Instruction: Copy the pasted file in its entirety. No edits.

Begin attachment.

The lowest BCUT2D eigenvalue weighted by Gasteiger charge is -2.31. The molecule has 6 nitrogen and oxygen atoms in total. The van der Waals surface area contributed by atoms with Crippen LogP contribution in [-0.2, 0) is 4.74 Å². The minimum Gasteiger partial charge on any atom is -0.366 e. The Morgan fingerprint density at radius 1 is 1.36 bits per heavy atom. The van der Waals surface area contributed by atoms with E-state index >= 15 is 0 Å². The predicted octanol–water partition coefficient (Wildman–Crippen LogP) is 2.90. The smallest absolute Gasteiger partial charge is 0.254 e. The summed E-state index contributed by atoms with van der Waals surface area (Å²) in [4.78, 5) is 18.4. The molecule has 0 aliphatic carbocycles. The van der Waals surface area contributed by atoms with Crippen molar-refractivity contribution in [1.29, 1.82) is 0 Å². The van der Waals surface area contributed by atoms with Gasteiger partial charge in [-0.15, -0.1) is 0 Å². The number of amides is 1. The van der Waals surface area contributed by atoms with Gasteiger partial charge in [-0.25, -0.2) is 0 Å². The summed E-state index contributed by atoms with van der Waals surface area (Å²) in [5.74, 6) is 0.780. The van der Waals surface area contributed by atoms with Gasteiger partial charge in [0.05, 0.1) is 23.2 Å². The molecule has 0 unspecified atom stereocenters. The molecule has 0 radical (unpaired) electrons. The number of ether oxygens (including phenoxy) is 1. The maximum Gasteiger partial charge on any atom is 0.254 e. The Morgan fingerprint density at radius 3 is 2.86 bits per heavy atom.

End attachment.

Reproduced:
The lowest BCUT2D eigenvalue weighted by Gasteiger charge is -2.31. The molecule has 6 nitrogen and oxygen atoms in total. The van der Waals surface area contributed by atoms with Crippen LogP contribution in [-0.2, 0) is 4.74 Å². The minimum Gasteiger partial charge on any atom is -0.366 e. The Morgan fingerprint density at radius 1 is 1.36 bits per heavy atom. The van der Waals surface area contributed by atoms with E-state index >= 15 is 0 Å². The predicted octanol–water partition coefficient (Wildman–Crippen LogP) is 2.90. The smallest absolute Gasteiger partial charge is 0.254 e. The summed E-state index contributed by atoms with van der Waals surface area (Å²) in [4.78, 5) is 18.4. The molecule has 0 aliphatic carbocycles. The van der Waals surface area contributed by atoms with Crippen molar-refractivity contribution in [1.29, 1.82) is 0 Å². The van der Waals surface area contributed by atoms with Gasteiger partial charge in [-0.15, -0.1) is 0 Å². The number of amides is 1. The van der Waals surface area contributed by atoms with Gasteiger partial charge in [-0.25, -0.2) is 0 Å². The summed E-state index contributed by atoms with van der Waals surface area (Å²) in [5.74, 6) is 0.780. The van der Waals surface area contributed by atoms with Gasteiger partial charge in [0.05, 0.1) is 23.2 Å². The molecule has 0 unspecified atom stereocenters. The molecule has 0 radical (unpaired) electrons. The number of ether oxygens (including phenoxy) is 1. The maximum Gasteiger partial charge on any atom is 0.254 e. The Morgan fingerprint density at radius 3 is 2.86 bits per heavy atom.